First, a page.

You can expect the asset managers to know their numbers the best. They constantly perform competitive market analysis on market rates and similar properties performance. Asset managers frequently adjust their rent rates or property budget accordingly.
Along with ensuring that their property is operating to produce maximum returns on investment, they frequently run scenarios or hold-sell analysis. They are continuously evaluating how to maximize returns.
For asset managers, there is no such thing as “passive investing.” In most cases, they are even tasked with providing their investors with reports, whether monthly, quarterly or annually.
In the scenario where a property disposition makes the most sense financially, the asset manager will oversee this process. This approach includes finding a seller to represent the property and negotiating numbers as well.
As you can see, the asset manager holds a great deal of responsibility and influence over what performance standards an investment is held to.
By this point (possibly even earlier), you may be asking yourself what the benefit is to the asset manager or why they would take on such responsibilities.
Of course, any real professional is focused on their track record and building a reputation for themselves, including an asset manager. Yet another factor for them is the asset management fee they receive.
There are other fees that an asset manager receives throughout an investment property’s life cycle on top of an acquisition fee. This includes an asset management fee, and in some cases, a performance fee.
Asset management fees vary depending on the size of the investment property, and the duration of the hold. These fees also depend on how involved the asset manager is, or what tasks they are responsible for, and more.
More commonly, you will see asset management fees average around 2% annually on all invested equity or the total value of the property.
While the entire asset management fee collected may not be 100% distributed to one person, the asset manager usually receives the majority of it for their role in effectively managing a dividend-producing asset.
Asset managers are usually incentivized with a performance fee. If the property performs better than they had expected based on their original forecast, there may be a performance fee, or reward promised to the asset manager.
This usually comes by way of a “hurdle rate” – or the rate of return an investor must achieve before the asset manager can earn a share of the profits.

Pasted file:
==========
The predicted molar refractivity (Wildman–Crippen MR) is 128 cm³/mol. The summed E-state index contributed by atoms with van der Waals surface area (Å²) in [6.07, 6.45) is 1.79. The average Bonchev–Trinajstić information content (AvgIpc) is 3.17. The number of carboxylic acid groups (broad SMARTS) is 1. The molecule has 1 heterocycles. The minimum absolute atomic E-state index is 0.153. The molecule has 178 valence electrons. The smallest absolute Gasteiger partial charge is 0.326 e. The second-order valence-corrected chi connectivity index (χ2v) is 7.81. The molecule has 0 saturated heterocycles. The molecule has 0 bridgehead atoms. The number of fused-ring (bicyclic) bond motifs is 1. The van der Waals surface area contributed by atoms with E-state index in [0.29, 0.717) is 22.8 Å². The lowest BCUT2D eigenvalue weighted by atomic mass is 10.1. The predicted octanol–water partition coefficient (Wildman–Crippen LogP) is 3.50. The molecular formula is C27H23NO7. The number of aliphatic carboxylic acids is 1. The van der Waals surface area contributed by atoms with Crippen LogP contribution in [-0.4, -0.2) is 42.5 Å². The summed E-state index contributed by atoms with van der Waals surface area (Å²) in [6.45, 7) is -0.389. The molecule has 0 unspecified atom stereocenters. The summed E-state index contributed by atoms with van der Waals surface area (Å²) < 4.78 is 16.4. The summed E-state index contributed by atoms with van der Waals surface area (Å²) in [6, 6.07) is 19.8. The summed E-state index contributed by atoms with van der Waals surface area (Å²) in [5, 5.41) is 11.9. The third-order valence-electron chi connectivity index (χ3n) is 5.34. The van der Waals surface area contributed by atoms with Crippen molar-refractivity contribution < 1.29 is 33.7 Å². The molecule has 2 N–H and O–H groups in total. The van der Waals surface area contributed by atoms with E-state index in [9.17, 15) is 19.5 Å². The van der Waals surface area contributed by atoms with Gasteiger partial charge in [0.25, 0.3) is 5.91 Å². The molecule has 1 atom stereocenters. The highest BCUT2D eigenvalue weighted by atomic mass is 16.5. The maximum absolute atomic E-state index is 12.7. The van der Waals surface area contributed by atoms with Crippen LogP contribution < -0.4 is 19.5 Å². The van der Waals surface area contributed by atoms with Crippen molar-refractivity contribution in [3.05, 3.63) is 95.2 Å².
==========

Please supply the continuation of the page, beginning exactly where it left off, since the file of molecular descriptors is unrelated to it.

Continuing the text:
The fees we just covered are more than likely part of every deal that involves an asset manager.
The following fees we will cover may not apply to every deal.
Similar to the acquisition fee an asset manager gets paid once the property has been acquired. A disposition fee will also be paid to them once the property has sold.
If a broker is used to assist in selling the property, the asset manager may still receive a disposition fee; it would just be a smaller percentage paid.
Should an asset manager choose to refinance the property, a refinancing fee would be awarded to them. An effective refinance would allow investors to recoup some of their initial investment or, in some cases, all of their initial investment.
Again, if a broker’s help is leveraged for this process, the asset manager could still receive a refinance fee just at a lower percentage paid.
If the project requires new development or construction, an asset manager can be rewarded for efforts here as well. This is called a development fee, also known as the “construction management fee,” which is usually a fixed percentage fee applied to project cost.
As you just discovered, there are numerous ways an asset manager can be compensated when managing an investment. Even still, some might say it is well deserved when managing assets that are as complex as these.
What Really Is An Asset Manager?
Ultimately, an asset manager is the person or company who could be the deciding factor between a superior investment decision and a “can’t wait to get my money out” mistake.
A successful asset manager is proactive, and constantly searching for answers. They are always analyzing their numbers for the property and market.
Asset managers solve many problems throughout their daily operations. Their primary focus though, is to solve just two main issues their clients are facing. These clients have funds and the desire to invest them in alternative assets to the stock market. The problem is rather they do not have enough insight or time to learn the ins and outs of the real estate market.
To whom much is given, much is expected. And with investments ranging from millions to even billions of dollars, having a sound asset manager is one of utmost importance. Asset managers are key to a long-lasting, return on investment and income generating asset.